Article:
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  • Reverend James Squire


Photo by Simone Secci

I have often said to kids and adults that kids would make the best therapists in the world. I say this because they are, contrary to popular belief, some of the most transparent group that I have been around. They can also spot a phony a mile away. There is one caveat to this observation. They must trust you. I saw this with groups of students as well in ethics class which was a laboratory to demonstrate this phenomenon. That was why I had to set the trust standard with those who didn’t know me, but I am sure they checked me out with classmates that did. Let me be clear, it was not group therapy. I don’t like those kinds of feelings and thoughts said in a large group, but they could always talk to me one or one if I hit a hot button for them. I let them know this as well. Quite frankly, there were more than a few visits in the office one on one with topics that hit a hot bottom for them because in ethics, you talk about issues that can be uncomfortable for them.

They always had to accept the guidelines in class of one person speaking at a time and no public figures such as fellow students or teachers could be mentioned. No ad hominem words against another person. They could speak about an issue. They had to learn civil discourse which is much needed in today’s culture.

So why was this important to do? Let’s just look at the current phenomenon of whataboutism.

If there was a serious infraction of school rules, I would not be part of the deliberation of the discipline committee as it was my job to talk about next steps particularly if it involved counseling. If I was the student’s advisor I would be in the meeting and then obviously do the follow up.

One example of the importance of trust was when a group of our students violated a major school rule that involved another school. The Headmaster, Jay Crawford, asked the students who were anonymous to meet him at his office on Monday morning at 8. He sent out an announcement to all students. I also did not know the names of any of the students involved. At 7:45 the group of about 8 arrived in my office to tell me they were the guilty parties. I let them speak first. “We want you to walk us to the meeting and stay there. You don’t have to say anything.” The Head of School and I had a very close relationship of trust so I did what the men asked me to do! It was a rough meeting but justice mixed with love prevailed. I have given students their diploma and Bible in my office in the afternoon before graduation when they were expelled during the previous week and not given the privilege of walking with their peers in Chapel for the traditional graduation after working for 12 hard years at our school.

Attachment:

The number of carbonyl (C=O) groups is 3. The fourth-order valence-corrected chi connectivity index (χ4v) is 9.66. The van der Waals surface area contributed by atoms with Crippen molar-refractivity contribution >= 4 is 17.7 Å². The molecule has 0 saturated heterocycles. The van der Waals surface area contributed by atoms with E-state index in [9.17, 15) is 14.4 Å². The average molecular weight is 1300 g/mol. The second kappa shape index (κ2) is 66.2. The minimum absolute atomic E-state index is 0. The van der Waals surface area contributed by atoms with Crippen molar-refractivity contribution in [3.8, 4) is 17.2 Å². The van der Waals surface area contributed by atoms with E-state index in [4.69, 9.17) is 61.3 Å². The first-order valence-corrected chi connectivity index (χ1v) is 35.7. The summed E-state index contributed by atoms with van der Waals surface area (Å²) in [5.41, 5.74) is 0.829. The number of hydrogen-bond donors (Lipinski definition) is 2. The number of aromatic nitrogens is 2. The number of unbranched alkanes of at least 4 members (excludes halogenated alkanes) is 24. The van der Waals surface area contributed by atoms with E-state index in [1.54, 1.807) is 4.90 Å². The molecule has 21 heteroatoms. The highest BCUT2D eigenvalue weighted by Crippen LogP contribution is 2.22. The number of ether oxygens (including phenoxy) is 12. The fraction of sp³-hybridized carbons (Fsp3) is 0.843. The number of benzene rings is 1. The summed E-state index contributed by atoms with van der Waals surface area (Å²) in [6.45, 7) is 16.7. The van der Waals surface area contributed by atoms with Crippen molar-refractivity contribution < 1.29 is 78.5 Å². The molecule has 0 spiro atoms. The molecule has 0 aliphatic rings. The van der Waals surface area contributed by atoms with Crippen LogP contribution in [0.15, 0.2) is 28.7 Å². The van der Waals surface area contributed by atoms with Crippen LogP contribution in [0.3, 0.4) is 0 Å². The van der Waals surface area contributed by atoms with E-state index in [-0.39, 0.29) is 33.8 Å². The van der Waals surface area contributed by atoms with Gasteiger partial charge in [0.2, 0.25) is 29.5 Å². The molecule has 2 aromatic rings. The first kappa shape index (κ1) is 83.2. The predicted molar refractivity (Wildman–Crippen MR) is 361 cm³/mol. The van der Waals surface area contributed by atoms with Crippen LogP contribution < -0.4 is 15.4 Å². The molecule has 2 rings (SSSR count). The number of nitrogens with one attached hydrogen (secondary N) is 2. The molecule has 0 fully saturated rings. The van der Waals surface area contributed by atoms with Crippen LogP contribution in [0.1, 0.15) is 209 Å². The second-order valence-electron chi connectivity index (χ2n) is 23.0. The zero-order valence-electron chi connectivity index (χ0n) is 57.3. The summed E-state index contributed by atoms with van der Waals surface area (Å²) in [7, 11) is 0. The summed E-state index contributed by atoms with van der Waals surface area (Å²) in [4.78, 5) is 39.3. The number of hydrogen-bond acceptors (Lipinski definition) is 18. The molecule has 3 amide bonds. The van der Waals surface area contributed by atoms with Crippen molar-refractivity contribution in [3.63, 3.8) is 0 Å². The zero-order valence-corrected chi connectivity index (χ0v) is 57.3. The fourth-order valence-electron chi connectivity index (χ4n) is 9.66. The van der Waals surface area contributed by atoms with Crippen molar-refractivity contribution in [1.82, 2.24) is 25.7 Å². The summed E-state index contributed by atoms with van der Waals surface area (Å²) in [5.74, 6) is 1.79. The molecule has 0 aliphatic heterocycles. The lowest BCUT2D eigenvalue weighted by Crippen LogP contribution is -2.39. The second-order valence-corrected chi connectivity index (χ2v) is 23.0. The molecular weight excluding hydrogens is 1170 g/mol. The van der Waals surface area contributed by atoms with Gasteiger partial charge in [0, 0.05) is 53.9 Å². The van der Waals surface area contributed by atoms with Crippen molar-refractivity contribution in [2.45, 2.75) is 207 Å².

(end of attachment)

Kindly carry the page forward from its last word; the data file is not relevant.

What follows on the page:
It was not unusual when I would be sitting with the parents and the student before the discipline committee meeting to hear whataboutism. What about Jack/Jane? They did the same thing and didn’t get any discipline? What about the others who were there at the party? What about those people?

I was driving this morning when I listened on NPR to an interview with one of the leaders of Hamas. He said (whatboutism) what about the Jews? They gave us the day to leave when the border would be opened. They slaughtered the people, young, old, and children as they left.

(whataboutism) What about the outdoor prison of oppression that we have been living in for decades? What about the way the Jews have not listened to the warnings of the United Nations about that oppression and said that they should stop. Nothing was done!

(whataboutism) What about Hamas’ desire to have us destroyed and the land returned to them? What about their guidelines for citizens to be spared when they begin their attack at a civilian music festival?

Whataboutism is about to make sure that someone knows the other side of the story. It shouldn’t surprise anyone that one of the first moral declarations is, “It’s not fair.” Young people have a heightened awareness of justice that stays with them, for more or less, as they journey through life.

Recently, I have written again about a key perspective that I gave my students. “We tolerate NOT AGREE WITH that which we understand.


Fortunately, we have President Biden going to Israel. If you want a nightmare, consider Trump doing that who has already issued statements undercutting Israel and their President (even though he is currently being considered as someone that should be removed from office.) Biden has a tough path, but notice what he has done. He is landing in Israel but he is meeting with BOTH LEADERS REPRESENTING ISRAEL AND THE PALESTINIANS. THE CHALLENGE IS THAT BOTH THE ISRAELIS AND THE PALESTINIANS AS WELL AS JEWS AND PALESTINIANS IN OUR COUNTY IS THAT THEY UNDERSTAND THE SITUATION BUT CAN NOT OR WILL NOT TOLERATE IT.


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